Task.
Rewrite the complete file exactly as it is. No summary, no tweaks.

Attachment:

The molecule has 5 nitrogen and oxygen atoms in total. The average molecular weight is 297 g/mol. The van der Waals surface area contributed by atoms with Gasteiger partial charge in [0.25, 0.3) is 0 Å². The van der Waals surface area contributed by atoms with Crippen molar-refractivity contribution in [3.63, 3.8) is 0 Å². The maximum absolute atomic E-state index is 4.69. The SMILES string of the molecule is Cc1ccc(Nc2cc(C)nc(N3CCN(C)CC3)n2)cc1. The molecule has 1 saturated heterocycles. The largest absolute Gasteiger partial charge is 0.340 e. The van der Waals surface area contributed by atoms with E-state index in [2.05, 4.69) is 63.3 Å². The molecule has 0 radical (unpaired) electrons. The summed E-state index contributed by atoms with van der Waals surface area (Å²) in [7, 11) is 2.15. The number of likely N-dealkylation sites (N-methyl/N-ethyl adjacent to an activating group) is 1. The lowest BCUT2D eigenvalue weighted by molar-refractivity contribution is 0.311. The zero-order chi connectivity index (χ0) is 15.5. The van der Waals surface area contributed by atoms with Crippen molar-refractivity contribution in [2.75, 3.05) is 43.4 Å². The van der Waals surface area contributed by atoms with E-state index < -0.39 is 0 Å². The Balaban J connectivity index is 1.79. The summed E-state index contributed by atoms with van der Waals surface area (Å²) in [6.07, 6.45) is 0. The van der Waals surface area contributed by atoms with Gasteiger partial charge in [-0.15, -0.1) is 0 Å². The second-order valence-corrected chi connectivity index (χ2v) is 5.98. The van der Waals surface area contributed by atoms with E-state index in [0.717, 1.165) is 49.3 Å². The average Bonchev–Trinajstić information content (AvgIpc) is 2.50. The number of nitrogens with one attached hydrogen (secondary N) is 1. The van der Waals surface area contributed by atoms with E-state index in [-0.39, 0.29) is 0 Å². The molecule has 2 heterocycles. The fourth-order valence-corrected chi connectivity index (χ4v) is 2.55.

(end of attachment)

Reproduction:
The molecule has 5 nitrogen and oxygen atoms in total. The average molecular weight is 297 g/mol. The van der Waals surface area contributed by atoms with Gasteiger partial charge in [0.25, 0.3) is 0 Å². The van der Waals surface area contributed by atoms with Crippen molar-refractivity contribution in [3.63, 3.8) is 0 Å². The maximum absolute atomic E-state index is 4.69. The SMILES string of the molecule is Cc1ccc(Nc2cc(C)nc(N3CCN(C)CC3)n2)cc1. The molecule has 1 saturated heterocycles. The largest absolute Gasteiger partial charge is 0.340 e. The van der Waals surface area contributed by atoms with E-state index in [2.05, 4.69) is 63.3 Å². The molecule has 0 radical (unpaired) electrons. The summed E-state index contributed by atoms with van der Waals surface area (Å²) in [7, 11) is 2.15. The number of likely N-dealkylation sites (N-methyl/N-ethyl adjacent to an activating group) is 1. The lowest BCUT2D eigenvalue weighted by molar-refractivity contribution is 0.311. The zero-order chi connectivity index (χ0) is 15.5. The van der Waals surface area contributed by atoms with Crippen molar-refractivity contribution in [2.75, 3.05) is 43.4 Å². The van der Waals surface area contributed by atoms with E-state index < -0.39 is 0 Å². The Balaban J connectivity index is 1.79. The summed E-state index contributed by atoms with van der Waals surface area (Å²) in [6.07, 6.45) is 0. The van der Waals surface area contributed by atoms with Gasteiger partial charge in [-0.15, -0.1) is 0 Å². The second-order valence-corrected chi connectivity index (χ2v) is 5.98. The van der Waals surface area contributed by atoms with E-state index in [0.717, 1.165) is 49.3 Å². The average Bonchev–Trinajstić information content (AvgIpc) is 2.50. The number of nitrogens with one attached hydrogen (secondary N) is 1. The van der Waals surface area contributed by atoms with E-state index in [-0.39, 0.29) is 0 Å². The molecule has 2 heterocycles. The fourth-order valence-corrected chi connectivity index (χ4v) is 2.55.